It’s Spring – Time for Honey Bee Swarming
Spring with its warmer temperatures and blooming flowers, who doesn’t love it. As a beekeeper, I look forward to seeing my honey bee colonies grow. Will this be a good year of colony growth and honey production? Only time will tell. However, dealing with honey bee swarming activity brings aggravation for many beekeepers.
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Swarming is reproduction on the colony level for honey bees. They make more colonies by growing a large family that then splits into 2. These 2 smaller colonies must now work hard to establish themselves before winter.
The goal of the beekeeper is to have bee colonies that produce excess honey. Honey bee swarming may give a beekeeper more colonies. However, colonies that swarm produce less honey. It seems that the beekeeper and the bees have different goals for the year.
The Beekeeper’s Dance of Honey Bee Swarms
This article is a roundup of my top honey bee swarming posts. Many books have been written on bee swarms. You will hear of numerous methods for preventing swarms. Some of them work some of the time. None of them work all of the time.
If you are a beekeeper, you will experience honey bee swarms. That’s okay, you have not failed if your bees swarm. It only means that you have a colony that is healthy enough to swarm and that’s not a bad thing!
Catching Honey Bee Swarms
These posts arm a beekeeper with tips and techniques on catching swarms. If you can’t stop honey bee swarming, make the best of things and catch them. You also may be able to catch a wild bee swarm. That is great fun. Click the links below to learn more.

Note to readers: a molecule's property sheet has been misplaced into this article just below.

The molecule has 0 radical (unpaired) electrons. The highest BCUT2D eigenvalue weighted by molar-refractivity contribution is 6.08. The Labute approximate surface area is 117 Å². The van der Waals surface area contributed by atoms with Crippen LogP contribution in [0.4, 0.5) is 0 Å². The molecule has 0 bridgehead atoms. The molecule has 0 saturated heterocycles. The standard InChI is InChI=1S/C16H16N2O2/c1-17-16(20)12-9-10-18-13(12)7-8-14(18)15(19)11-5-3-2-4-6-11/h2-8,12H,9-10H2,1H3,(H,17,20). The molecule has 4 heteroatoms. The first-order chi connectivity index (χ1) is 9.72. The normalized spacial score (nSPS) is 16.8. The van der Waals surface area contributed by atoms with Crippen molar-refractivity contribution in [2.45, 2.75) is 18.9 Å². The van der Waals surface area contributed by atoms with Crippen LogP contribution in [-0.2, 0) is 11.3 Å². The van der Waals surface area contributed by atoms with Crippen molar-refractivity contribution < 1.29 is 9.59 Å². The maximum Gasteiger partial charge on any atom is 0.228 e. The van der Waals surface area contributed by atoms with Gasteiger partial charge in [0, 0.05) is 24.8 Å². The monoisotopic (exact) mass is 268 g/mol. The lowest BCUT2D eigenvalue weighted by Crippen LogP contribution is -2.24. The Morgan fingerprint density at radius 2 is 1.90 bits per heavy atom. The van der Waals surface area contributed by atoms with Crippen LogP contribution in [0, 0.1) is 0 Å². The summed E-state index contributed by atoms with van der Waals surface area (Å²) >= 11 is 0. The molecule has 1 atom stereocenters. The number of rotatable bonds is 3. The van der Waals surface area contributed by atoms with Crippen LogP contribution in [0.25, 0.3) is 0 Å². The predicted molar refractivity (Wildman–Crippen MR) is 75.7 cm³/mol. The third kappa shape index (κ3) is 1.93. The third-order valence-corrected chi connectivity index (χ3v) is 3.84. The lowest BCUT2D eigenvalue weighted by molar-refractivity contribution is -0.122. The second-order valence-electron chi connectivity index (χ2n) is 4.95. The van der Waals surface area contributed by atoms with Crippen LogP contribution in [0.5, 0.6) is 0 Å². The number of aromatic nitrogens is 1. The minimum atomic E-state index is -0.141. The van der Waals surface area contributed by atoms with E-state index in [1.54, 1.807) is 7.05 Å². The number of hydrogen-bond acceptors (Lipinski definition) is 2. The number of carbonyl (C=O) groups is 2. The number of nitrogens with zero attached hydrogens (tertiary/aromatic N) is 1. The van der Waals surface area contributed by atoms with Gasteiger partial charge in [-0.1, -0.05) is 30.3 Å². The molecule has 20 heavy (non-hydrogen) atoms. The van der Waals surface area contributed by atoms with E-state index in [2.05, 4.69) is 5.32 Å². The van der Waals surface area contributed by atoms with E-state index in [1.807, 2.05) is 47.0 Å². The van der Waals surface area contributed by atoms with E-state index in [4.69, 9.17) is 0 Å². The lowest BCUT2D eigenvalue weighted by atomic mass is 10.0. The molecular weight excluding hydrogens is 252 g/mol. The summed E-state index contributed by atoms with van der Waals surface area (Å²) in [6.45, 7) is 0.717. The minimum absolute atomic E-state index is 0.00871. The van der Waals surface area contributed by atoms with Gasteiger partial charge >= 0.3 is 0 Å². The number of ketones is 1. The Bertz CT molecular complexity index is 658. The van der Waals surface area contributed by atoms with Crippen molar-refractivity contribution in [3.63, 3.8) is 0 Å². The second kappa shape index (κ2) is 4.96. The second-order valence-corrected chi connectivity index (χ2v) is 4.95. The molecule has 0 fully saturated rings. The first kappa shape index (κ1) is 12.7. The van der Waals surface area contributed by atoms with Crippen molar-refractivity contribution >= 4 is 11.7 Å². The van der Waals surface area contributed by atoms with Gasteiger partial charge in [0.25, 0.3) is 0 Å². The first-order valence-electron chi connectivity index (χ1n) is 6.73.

Preventing Honey Bee Swarming
Like many other beekeepers, I attempt to reduce the number of swarms in my beehives. Why? Well, because I want to produce honey. Also, swarming is a risky time for the bees. The new colony must create a honey and build up enough bees and resources to survive Winter.
The original colony has lost half of its working population. And it must go through a requeening process. The mature queen bee normally leaves with the swarm. If requeening fails, the original colony may not survive. Honey bee swarming is a natural occurrence but it is not without risks.
The Complexity of Honey Bee Behavior
Every honey bee colony lives through various stages of development. The rules governing the colony are determined by instinct and natural conditions. We beekeepers will be more successful when we try to work with the bees’ natural tendencies. Can you always stop honey bee swarming? No. You can’t fight nature but sometimes we do try to wrestle with it.